Historic Discovery

Metropolitan Museum of ArtI was delighted that Emlyn found these photos after reading my post on Daoist Shoes. There is no evidence that they were used by Daoists in ritual. But the more orthodox the ritual, the more private it is, so we will never know. But the shoes are used in theater and were widely worn by Manchu women.

They were understood to do at least two things: One, they gave a feeling of potency to the wearer. Two, they were an imitation of Han (Chinese) womens' esthetics, namely bound feet.

Bound feet, and the reason(s) behind them, is one of the most fascinating and disturbing pieces of Chinese culture. Manchu women were forbidden by the Manchu government (1650~1905) from binding their feet. The government was never happy about Han women doing it, but it was out of their control. Some scholars now say that foot binding was an act of female agency. Men showed their acceptance of subjugation to the Manchu rulers by wearing their hair in a cue (shaving the front and leaving a thin braid in the back). Han woman showed their disdain en mass for this act of subordination by binding their feet. This act conveyed stored potency, as if to say, "We will act at a later date! (This did in fact happen in 1911 when women whose feet were not bound were slaughtered.) (Hat tip to Alan Baumler at Frog in a Well, also scroll down the comments section where some heavy scholars go at it. )

The problem with this explanation is that binding ones feet seems to us like torture, perhaps it is even self-mortification for the misdeeds that led to being conquered by the Manchu. To understand foot binding as an act of potency one has to understand the difference between, what we call in Taijiquan, jin and shi.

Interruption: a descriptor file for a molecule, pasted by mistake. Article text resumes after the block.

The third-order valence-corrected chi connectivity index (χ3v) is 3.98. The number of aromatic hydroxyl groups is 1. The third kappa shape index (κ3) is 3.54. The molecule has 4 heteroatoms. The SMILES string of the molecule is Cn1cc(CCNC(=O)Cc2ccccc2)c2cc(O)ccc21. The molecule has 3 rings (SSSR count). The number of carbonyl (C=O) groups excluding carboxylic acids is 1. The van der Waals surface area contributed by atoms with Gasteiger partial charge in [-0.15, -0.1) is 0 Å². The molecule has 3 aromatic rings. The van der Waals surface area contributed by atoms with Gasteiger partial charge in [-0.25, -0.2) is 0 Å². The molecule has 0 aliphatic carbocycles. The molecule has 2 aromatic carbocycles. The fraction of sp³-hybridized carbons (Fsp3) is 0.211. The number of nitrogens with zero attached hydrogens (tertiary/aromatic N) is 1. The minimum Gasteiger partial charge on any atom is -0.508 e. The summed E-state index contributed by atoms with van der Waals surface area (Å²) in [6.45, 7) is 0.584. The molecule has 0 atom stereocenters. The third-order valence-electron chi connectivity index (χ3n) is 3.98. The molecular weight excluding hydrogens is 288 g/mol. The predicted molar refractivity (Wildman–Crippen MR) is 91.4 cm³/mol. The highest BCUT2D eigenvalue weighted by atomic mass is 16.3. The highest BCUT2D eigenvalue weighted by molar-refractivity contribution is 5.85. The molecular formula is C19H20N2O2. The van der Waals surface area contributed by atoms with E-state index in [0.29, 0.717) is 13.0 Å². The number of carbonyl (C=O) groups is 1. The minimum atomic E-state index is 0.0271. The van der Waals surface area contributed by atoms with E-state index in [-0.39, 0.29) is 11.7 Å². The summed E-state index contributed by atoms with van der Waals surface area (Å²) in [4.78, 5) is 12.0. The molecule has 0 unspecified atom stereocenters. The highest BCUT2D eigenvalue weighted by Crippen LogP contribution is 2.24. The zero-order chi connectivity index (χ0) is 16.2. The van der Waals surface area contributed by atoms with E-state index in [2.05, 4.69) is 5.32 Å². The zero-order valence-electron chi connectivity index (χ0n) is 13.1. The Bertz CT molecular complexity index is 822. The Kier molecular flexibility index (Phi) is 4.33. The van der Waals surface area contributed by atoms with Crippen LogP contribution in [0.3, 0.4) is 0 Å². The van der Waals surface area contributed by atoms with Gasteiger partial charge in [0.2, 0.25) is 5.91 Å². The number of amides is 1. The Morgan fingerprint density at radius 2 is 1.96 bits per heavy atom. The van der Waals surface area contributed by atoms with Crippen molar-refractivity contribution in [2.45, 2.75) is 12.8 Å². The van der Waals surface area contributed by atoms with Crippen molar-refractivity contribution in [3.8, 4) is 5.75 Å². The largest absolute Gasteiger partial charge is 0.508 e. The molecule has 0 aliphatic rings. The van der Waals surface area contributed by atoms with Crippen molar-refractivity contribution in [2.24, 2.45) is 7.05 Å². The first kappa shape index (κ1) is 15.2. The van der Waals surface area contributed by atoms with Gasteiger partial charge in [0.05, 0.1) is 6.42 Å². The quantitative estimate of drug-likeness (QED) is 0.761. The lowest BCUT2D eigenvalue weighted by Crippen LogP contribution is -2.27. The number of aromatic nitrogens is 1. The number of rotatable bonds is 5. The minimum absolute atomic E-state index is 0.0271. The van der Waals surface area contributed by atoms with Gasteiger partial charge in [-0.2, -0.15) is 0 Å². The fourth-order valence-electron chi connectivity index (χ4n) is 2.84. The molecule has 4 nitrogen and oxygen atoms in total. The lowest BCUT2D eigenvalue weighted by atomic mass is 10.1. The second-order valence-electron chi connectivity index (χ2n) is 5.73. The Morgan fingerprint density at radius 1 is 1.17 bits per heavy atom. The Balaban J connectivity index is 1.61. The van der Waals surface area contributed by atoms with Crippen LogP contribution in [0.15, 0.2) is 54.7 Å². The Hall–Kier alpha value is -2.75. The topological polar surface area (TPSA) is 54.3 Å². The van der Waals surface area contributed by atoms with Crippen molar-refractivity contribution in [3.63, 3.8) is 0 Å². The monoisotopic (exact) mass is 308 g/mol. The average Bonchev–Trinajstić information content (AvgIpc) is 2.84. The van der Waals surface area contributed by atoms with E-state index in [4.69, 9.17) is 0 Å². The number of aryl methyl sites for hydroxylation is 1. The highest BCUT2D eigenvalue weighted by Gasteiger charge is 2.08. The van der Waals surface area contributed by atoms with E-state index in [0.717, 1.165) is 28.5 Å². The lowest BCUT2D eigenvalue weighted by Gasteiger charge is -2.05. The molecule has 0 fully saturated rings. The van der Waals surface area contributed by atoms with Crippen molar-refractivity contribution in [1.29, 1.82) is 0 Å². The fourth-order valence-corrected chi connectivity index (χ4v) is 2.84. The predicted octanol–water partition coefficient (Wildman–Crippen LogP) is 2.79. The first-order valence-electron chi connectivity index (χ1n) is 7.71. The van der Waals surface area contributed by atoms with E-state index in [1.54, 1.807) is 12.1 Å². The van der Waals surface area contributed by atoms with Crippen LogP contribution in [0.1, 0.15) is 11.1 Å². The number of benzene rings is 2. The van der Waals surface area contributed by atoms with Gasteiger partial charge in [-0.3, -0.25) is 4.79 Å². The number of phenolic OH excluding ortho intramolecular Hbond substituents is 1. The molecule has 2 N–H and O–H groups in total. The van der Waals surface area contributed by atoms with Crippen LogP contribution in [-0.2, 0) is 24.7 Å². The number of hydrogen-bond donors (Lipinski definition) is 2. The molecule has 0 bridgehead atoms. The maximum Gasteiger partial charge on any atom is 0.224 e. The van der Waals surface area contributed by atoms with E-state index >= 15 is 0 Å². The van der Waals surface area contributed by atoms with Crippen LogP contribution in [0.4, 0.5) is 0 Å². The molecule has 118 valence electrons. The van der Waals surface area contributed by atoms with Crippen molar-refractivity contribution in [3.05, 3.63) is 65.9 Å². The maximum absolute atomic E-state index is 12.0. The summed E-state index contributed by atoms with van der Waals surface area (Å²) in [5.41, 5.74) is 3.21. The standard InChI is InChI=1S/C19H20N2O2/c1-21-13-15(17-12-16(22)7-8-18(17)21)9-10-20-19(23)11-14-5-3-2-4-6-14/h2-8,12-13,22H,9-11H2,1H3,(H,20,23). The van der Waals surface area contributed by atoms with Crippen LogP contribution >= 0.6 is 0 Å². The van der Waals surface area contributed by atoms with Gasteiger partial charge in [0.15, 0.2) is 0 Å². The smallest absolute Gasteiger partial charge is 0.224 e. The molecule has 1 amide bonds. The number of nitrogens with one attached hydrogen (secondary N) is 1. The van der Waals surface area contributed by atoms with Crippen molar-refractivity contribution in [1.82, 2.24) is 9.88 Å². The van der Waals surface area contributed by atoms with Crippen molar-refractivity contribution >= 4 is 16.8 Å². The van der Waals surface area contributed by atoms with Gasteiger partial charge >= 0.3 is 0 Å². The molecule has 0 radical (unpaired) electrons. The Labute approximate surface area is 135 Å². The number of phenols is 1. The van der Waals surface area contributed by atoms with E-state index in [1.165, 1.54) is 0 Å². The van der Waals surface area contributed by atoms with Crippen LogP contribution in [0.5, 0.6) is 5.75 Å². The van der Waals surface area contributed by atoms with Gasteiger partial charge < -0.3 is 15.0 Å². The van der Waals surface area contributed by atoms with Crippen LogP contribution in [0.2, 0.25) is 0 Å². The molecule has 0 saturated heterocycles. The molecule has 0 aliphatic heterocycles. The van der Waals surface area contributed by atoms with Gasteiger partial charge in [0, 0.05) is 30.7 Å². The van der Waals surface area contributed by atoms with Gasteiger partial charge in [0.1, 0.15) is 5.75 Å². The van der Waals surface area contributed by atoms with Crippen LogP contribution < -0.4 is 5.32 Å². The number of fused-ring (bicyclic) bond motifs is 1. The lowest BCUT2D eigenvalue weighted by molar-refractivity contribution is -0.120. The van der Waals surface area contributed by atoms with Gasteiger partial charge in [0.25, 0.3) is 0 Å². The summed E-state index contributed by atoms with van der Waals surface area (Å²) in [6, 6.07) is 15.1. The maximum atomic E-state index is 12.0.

Jin is power which manifests through the balls of the feet (peng & ji) or through the heels (lu & an). Shi is potential power which is stored up and does not manifest. It is the power of being able to manipulate the spin of a battlefield simply by ones position. It is not overwhelming force or shock troops. To develop shi, one must not use power from the balls of the feet or the heels.  The more common type of jin must be discarded to develop the "higher level" shi.

Shoe Blog

Thus, by pure accident I discovered that these shoes were actually meant to convey shi (potential power). I was using my memory/dream of them to convey something not well understood about taijiquan and stumbled on the debate about foot binding.

Here is the poem from Frog in a Well:
Get a carpenter’s adze to make the shoe-bottoms
Get a carpenter to make the outside of the shoes
Use a card of yarn
Eight lengths of fine cloth
Altogether it will take three years
To make a pair of embroidered shoes
Call a girl to try the shoes

Whether short or long
The girl stretches her foot
to fit the embroidered shoes
The shoe small the foot large
Constrained and uncomfortable
Awkwardly and crookedly to the back wall

The left foot crushing eight tigers
The right foot crushing nine wolves

Wow, I hope this is taught in the schools some day. (Perhaps they'll even mention my famous blog.)
The best book on foot binding to date seems to be Cinderella's Sisters. I haven't read it yet, I did read Dorothy Ko's earlier book on Chinese women and recommend it for those with a scholarly appetite.


--For an alternate view of why these shoes convey potency, that may give a little bit of wiggle room to anyone caught with their pants down, read this.